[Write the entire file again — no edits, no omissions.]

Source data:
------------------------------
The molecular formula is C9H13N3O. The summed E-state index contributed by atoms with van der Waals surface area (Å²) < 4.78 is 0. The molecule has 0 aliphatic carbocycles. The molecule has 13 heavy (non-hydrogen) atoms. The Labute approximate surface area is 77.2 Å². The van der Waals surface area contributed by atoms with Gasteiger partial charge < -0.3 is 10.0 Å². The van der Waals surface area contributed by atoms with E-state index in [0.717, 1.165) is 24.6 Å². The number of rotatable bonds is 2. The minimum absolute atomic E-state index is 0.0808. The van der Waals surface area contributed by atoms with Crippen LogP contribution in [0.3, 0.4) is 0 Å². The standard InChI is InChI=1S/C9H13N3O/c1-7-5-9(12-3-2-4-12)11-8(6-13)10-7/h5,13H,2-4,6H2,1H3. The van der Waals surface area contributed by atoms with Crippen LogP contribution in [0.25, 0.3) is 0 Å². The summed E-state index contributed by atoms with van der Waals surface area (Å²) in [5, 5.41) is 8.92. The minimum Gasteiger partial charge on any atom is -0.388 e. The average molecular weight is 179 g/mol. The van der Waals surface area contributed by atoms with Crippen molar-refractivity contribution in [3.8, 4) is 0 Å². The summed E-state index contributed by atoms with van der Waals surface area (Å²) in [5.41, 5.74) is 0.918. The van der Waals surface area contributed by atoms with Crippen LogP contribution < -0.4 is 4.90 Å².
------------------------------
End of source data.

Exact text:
The molecular formula is C9H13N3O. The summed E-state index contributed by atoms with van der Waals surface area (Å²) < 4.78 is 0. The molecule has 0 aliphatic carbocycles. The molecule has 13 heavy (non-hydrogen) atoms. The Labute approximate surface area is 77.2 Å². The van der Waals surface area contributed by atoms with Gasteiger partial charge < -0.3 is 10.0 Å². The van der Waals surface area contributed by atoms with E-state index in [0.717, 1.165) is 24.6 Å². The number of rotatable bonds is 2. The minimum absolute atomic E-state index is 0.0808. The van der Waals surface area contributed by atoms with Crippen LogP contribution in [0.3, 0.4) is 0 Å². The standard InChI is InChI=1S/C9H13N3O/c1-7-5-9(12-3-2-4-12)11-8(6-13)10-7/h5,13H,2-4,6H2,1H3. The van der Waals surface area contributed by atoms with Crippen LogP contribution in [0.25, 0.3) is 0 Å². The summed E-state index contributed by atoms with van der Waals surface area (Å²) in [5, 5.41) is 8.92. The minimum Gasteiger partial charge on any atom is -0.388 e. The average molecular weight is 179 g/mol. The van der Waals surface area contributed by atoms with Crippen molar-refractivity contribution in [3.8, 4) is 0 Å². The summed E-state index contributed by atoms with van der Waals surface area (Å²) in [5.41, 5.74) is 0.918. The van der Waals surface area contributed by atoms with Crippen LogP contribution < -0.4 is 4.90 Å².